Facebook, Twitter, LinkedIn, YouTube, RSS, EmailFacebookTwitterLinkedInYoutubeRSS News FeedEmail

News

Intern or Employee? Department of Labor Adopts More Flexible Economic Realities Test

by Martin Salcedo, Esq. - The Human Equation on 4/9/2018
Facebook, Twitter, LinkedIn, Google+, YouTube, RSS Facebook Twitter Linkedin Google+ YouTube RSS
interns-FLSA
Untitled Document

When is an intern considered an employee under the Fair Labor Standards Act? In case you haven’t heard, the answer to this question recently changed. In January 2018, the Department of Labor clarified that going forward, a “primary beneficiary” test will be used to determine whether interns are employees under the FLSA.

If you don’t think this is significant, think again. The FLSA’s minimum wage and overtime pay requirements apply to employees, not interns. “For profit” employers are not required by the FLSA to compensate interns for their work. Not surprisingly, some employers have tried to exploit unpaid interns by accepting free labor without providing an appreciable benefit in education or experience.

The DOL has relied on informal guidance to prevent this kind of abuse since the late 1960s. In 2010, the DOL published a strict six-factor test to determine whether an intern is, in fact, an employee under the FLSA. To pass this test, all six factors had to apply.

In January 2018, the DOL replaced the six-factor test with a “primary beneficiary” test to eliminate unnecessary confusion and provide increased flexibility to holistically analyze internships on a case-by-case basis. This test includes seven factors that should be considered to help distinguish interns from employees under the FLSA.

  1. Expectation of Compensation. The extent to which the intern and the employer clearly understand that there is no expectation of compensation. Any promise of compensation, express or implied, suggests that the intern is an employee—and vice versa.
  2. Training. The extent to which the internship provides training that would be similar to that which would be given in an educational environment, including the clinical and other hands-on training provided by educational institutions.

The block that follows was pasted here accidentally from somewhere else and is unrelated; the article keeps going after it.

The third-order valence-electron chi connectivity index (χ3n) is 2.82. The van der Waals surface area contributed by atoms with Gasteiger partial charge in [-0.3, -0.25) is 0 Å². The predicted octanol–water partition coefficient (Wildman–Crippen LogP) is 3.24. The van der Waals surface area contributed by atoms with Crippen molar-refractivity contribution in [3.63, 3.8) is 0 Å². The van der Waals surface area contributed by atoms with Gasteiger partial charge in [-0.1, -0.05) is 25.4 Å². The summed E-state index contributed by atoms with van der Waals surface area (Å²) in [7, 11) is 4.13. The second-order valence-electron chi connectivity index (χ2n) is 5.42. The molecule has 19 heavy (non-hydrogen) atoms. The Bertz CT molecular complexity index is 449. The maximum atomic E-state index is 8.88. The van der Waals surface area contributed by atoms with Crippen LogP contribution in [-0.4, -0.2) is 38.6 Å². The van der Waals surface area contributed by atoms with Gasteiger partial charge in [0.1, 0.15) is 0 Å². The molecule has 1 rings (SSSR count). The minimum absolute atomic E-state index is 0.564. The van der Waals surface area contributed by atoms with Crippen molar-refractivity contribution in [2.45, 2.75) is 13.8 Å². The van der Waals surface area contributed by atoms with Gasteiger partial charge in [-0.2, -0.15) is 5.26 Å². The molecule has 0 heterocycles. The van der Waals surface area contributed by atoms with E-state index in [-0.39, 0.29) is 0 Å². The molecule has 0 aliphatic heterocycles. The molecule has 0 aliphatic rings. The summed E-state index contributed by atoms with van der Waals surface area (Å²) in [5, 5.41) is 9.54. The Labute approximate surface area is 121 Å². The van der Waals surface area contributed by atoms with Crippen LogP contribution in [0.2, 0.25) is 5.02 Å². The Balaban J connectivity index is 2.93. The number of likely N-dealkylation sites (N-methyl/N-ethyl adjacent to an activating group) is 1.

3. Education. The extent to which the internship is tied to the intern ’s formal education program by integrated coursework or the receipt of academic credit.
  4. Academics. The extent to which the internship accommodates the intern’s academic commitments by corresponding to the academic calendar.
  5. Duration. The extent to which the internship’s duration is limited to the period in which the internship provides the intern with beneficial learning.
  6. Displacement. The extent to which the intern’s work complements, rather than displaces, the work of paid employees while providing significant educational benefits to the intern.
  7. Promise of Employment. The extent to which the intern and the employer understand that the internship is conducted without entitlement to a paid job at the conclusion of the internship.

According to the DOL, this test allows courts to examine the economic reality of the intern-employer relationship to determine which party is the primary beneficiary of the relationship. Unlike the rigid six-factor test, the primary beneficiary test is intended to be flexible. No single factor is determinative and additional factors may be considered on a case-by-case basis when appropriate.

The FLSA’s “internship exclusion” was quite narrow under the six-factor test. Whether this changes under the primary beneficiary test remains to be seen. Nevertheless, employers should proceed cautiously when deciding whether that new worker really qualifies as an unpaid intern under the FLSA.

Our online FLSA course lets you earn HRCI and SHRM recertification credits as you learn more about wage and hour regulations. You can also contact us to learn more about controlling employment-related liabilities.

To receive regular updates about developments which may affect your business, subscribe to The Human Equation's news briefs. The Human Equation prepares all risk management and insurance content with the professional guidance of Setnor Byer Insurance and Risk.

Tags: , , , ,
Categories: Florida Condominium Management, Human Resources

Add comment

biuquote
  • Comment
  • Preview
Loading



  privacy policy
The Human Equation's newsletters and publications are intended as an information source for the clients and friends of the firm. Their content should not be construed as legal advice, and readers should not act upon the information in these publications without professional guidance. Please note that newsletters and publications that are archived by The Human Equation are not updated after initial publication and may not contain the most current information available.

Refer to friendRefer to friend

Permission to ReprintPermission to Reprint

Contact a Subject Matter ExpertContact an Expert

Subscribe to Our NewsletterSubscribe to Our Newsletter

Tags

© 2018 - The Human Equation, Inc. All rights reserved. - Privacy Policy - Disclaimer -
Follow us on Facebook.comFollow us on Twitter.comFollow us on Linkedin.comFollow us on YouTube.comSubscribe to our RSS FeedSend us an email
Subscribe to our newsletter
900 South Pine Island Road, Suite 300 - Plantation, FL 33324 - Phone: 800-521-9667 / 954-382-0030 - Fax: 954-382-2810